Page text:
Brazil's president suggested Germany's love for coal disqualified it from lecturing Brazil about the deforestation of the Amazon. Angela Merkel said she would "talk straight" with him about the destruction.
Brazil's far-right President Jair Bolsonaro said Germany has "a lot to learn" from Brazil's environmental policies, a day after German Chancellor Angela Merkel vowed to "talk straight" with him about the deforestation of the Amazon.
"Brazil can be an example for Germany even in the environment," Bolsonaro said after landing in Japan for a meeting with other leaders of the G20. "Their industry continues to be fossil, largely coal, and ours no, so they have a lot to learn from us."
Just over 5% of Brazil's energy is produced from coal, with renewables making up 43% of its energy mix. Germany draws nearly a third of its energy from coal — its most important source of electricity.
Bolsonaro to Merkel: Not with me
On Wednesday, Merkel told lawmakers in the German parliament that she would "make every effort to ensure that what is happening in Brazil no longer continues" in response to a question about the destruction of the Amazon rainforest.
Bolsonaro said he would not be like his predecessors who "came to be reprimanded by other countries" if Merkel discusses deforestation with him in Japan.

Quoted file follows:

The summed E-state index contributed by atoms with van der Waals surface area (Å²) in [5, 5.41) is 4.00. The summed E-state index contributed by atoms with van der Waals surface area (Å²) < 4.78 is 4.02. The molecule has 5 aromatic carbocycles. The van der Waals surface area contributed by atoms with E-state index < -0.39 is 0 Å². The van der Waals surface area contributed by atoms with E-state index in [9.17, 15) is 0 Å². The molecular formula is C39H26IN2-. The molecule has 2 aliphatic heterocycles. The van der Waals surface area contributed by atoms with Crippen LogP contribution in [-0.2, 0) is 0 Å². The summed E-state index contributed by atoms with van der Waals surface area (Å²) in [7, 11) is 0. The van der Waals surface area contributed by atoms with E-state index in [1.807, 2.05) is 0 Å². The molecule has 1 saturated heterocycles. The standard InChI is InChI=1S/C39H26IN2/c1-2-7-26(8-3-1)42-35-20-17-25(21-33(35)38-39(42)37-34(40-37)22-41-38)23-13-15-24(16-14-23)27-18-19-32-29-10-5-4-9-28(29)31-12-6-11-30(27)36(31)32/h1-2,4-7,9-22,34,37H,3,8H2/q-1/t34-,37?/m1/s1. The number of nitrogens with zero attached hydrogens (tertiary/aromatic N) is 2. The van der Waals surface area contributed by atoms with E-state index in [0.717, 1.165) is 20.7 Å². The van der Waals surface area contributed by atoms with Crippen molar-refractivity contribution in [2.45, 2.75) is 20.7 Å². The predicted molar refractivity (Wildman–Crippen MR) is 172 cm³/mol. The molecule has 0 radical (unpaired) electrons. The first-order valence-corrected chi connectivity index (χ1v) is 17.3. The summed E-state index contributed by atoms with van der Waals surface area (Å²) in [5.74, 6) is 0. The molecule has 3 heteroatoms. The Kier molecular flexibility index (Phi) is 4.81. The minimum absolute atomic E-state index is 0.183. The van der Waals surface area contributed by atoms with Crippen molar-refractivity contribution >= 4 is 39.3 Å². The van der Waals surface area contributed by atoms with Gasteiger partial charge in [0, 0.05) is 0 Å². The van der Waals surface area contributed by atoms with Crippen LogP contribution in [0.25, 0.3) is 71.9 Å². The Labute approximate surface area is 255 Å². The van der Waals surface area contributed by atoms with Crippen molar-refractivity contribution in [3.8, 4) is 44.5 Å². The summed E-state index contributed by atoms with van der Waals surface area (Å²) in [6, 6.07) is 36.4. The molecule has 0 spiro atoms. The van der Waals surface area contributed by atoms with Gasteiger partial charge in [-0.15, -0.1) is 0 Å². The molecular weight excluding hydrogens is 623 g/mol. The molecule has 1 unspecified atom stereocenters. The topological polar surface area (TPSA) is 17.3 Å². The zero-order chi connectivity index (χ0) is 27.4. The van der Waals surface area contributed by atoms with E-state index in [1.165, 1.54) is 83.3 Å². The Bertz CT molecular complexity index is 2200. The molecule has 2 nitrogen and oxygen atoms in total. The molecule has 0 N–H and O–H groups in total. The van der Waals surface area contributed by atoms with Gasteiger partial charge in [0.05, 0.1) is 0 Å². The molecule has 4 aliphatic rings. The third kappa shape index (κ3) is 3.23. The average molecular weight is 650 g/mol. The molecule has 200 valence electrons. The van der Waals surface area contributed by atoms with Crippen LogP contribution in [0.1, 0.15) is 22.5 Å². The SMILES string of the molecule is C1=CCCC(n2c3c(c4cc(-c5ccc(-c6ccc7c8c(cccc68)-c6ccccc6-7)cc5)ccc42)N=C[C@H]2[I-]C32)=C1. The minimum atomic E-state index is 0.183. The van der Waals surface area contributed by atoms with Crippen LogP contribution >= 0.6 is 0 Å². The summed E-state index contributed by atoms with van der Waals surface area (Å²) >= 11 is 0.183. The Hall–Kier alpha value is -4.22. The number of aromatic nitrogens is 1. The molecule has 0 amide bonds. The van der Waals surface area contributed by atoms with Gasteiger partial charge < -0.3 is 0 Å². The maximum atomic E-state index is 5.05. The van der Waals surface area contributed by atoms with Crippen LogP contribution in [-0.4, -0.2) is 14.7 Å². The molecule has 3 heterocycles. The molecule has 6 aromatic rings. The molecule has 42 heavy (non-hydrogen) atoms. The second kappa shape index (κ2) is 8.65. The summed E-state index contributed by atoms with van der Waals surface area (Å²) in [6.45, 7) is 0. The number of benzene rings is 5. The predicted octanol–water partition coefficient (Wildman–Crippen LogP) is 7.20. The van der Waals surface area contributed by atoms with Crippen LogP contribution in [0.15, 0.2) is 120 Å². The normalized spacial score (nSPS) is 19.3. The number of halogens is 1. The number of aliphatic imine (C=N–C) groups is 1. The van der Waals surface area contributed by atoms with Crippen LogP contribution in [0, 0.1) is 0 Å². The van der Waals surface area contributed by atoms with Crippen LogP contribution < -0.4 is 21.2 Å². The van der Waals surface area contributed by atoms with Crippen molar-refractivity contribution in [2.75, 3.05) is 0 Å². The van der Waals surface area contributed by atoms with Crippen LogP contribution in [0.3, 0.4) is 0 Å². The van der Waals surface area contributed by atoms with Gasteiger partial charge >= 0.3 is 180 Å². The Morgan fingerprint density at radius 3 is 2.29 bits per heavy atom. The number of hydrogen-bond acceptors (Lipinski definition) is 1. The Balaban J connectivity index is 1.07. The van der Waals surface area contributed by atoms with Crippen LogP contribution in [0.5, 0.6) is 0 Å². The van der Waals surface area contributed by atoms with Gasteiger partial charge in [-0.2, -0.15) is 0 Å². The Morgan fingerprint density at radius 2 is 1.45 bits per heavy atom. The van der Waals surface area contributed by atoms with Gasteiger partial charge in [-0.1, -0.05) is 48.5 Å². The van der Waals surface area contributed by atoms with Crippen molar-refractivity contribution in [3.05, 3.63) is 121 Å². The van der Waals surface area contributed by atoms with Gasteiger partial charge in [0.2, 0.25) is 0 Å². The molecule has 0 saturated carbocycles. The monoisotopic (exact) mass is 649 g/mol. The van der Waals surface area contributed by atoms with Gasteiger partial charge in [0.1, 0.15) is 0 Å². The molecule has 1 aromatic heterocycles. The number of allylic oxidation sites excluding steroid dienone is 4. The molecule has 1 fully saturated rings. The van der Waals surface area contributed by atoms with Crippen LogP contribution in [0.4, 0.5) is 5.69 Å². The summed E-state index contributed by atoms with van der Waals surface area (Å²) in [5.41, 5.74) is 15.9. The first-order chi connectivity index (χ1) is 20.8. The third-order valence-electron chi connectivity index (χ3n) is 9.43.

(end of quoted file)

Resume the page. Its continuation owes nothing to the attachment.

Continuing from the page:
"We don't accept being treated like in the past," he said.
The rate of deforestation in the Amazon increased markedly since Bolsonaro entered office in January, according to conservation group Imazon. Preservation of the rainforest is a vital part of combating global warming.
Call to end free trade deal talks
Bolsonaro, a climate change skeptic, has said his government would refrain from expanding protected areas of the Amazon. That has won him support from Brazil's powerful farming industry.
In protest, more than 340 activist groups called earlier this month on the European Union to suspend decades-long talks with Brazil and other South American countries over a free trade deal.
Merkel said during the parliamentary debate on Wednesday that suspending trade talks "would not lead to one less hectare of deforestation in Brazil."
"Not concluding the deal is not the answer to what's happening."
amp/sms (AFP, dpa)